There are a lot of different kinds of letters. A very successful sales letter that I’ve used in countless industries is what I call the assumptive letter. The assumptive letter is based upon an assumption that people reading the letter will think you are personally writing to them. It will start with an assumptive statement:
“I know you’ve been contemplating (or considering or reviewing or evaluating or thinking about) buying a (such and such) or replacing (such and such) and moving up to a more advantageous position in your business or professional life.”
“I share the awareness of what a positive impact or what a difference, or how much of an improvement or savings or enrichment doing that can mean to you. That’s why I’m writing this letter.”
“I’ve made arrangements for you to (and then you fill in either check out, try out, preview, acquire, purchase, sample, audition, experience, or whatever is appropriate) that in either your home or office without risk or obligation. Why am I doing this? One simple reason:”
“In my opinion, you can’t possibly know the benefits, experience, exhilaration, enrichment, security, peace of mind, productivity (whatever it is) you can bring to your life through _______ unless you experience it.”
“I don’t think you should have to decide anything until you first experience for yourself how meaningful or beneficial ________ will be. So, I want you to let me take the risk for a change. That’s right!”
“Everybody else says, ‘Buy from me. Give us your money,’ etc. I’m saying, do the opposite. Let me allow you to experience, to evaluate, to check out, to preview the product before you buy!”
Now, the assumptive letter can basically target a group of people who have a predisposition toward something, in this case your service or product. So, you make sure you’re mailing your letter to lists of people whose recent buying shows a predisposition to buy something in your general line.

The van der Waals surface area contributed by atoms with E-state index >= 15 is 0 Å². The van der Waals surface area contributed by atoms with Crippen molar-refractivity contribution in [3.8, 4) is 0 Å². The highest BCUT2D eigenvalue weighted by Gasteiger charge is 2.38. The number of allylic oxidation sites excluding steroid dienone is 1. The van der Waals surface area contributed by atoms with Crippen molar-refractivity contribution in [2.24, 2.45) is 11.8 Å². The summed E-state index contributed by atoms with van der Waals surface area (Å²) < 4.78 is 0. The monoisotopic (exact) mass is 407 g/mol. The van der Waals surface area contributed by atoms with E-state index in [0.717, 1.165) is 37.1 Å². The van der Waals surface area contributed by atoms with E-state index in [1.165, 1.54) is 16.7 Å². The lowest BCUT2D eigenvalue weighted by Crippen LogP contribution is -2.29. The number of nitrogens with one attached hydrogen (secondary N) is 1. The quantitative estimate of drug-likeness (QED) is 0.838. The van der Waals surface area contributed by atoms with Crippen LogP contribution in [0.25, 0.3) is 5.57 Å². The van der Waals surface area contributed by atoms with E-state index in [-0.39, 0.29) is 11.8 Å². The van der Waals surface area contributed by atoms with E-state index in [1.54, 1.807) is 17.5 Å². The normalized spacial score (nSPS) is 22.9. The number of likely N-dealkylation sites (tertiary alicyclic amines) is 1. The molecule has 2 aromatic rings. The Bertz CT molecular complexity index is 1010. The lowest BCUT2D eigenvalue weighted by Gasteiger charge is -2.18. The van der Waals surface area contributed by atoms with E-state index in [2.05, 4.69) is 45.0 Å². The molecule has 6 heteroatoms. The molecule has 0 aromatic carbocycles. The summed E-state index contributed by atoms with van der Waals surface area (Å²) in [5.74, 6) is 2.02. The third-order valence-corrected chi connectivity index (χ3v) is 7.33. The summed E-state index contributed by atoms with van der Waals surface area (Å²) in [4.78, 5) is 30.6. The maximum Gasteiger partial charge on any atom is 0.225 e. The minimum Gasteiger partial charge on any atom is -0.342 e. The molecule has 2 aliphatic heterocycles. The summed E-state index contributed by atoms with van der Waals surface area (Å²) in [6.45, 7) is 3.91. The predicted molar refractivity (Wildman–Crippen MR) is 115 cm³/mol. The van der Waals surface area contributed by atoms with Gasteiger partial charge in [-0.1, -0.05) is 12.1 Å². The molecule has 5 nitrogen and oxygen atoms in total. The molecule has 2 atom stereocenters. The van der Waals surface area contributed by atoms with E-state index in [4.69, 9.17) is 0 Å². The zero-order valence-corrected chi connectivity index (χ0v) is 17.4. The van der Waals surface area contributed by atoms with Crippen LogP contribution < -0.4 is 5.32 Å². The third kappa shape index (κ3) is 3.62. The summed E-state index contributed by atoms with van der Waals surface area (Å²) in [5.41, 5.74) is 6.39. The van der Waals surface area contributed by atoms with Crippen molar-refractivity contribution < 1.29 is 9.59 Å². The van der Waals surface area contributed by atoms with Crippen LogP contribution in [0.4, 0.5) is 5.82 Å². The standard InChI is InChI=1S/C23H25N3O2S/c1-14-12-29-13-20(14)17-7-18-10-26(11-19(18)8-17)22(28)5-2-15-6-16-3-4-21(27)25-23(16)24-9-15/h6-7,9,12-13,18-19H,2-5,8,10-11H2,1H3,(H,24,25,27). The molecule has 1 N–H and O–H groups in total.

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If people bought a book about moneymaking or a book about how to start a business for themselves, and you rented a list of their names, it would not be hard to say, “I know you’ve been thinking about becoming independent, or changing careers.”
Or, if you know that someone has been in a given house for a long time, then you know statistically that he or she is probably about due to have family changes. Their kids are growing up, moving out. The house can become too hard to manage, too big perhaps. There’s a divorce that’s statically probable. You could assumptively say, “I know you’ve been thinking about whether to keep your home or put it on the market. I’d like to help you make the most intelligently based decision for your best interests.”
Important Point: A list broker can find lists of predisposed buyers for you, or you can do it yourself by consulting such resources as The Thomas Register and The Standard Rate and Data Service Directory.
Another approach I want you to consider is a simple straightforward new-customer letter.
It starts with the question:
It starts with the question:
“Dear Mr./Mrs. X: Are you getting the _____ you wanted out of _______?”
It could be, “Are you getting the productivity out of your computer network? Are you getting the fun you want out of your married life? Are you getting the exercise you want out of your body? Are you getting the purchasing power you want out of your paycheck?” Do you see what I’m saying? Now let’s pick up the script again and move forward.
“If the answer is no, Mr./Mrs. X, I can help you get greater _______. I’ve done if for other (people, organizations, companies) in this community. I think I could do it for you, too. At the very least, I’m offering a way to find out without risking a minute of your time or a penny of your money.”
And then you go into an explanation of who you are, and the fine offer you’re making.
Please, please, use these scripts in your business or practice. They will help you score real business breakthroughs.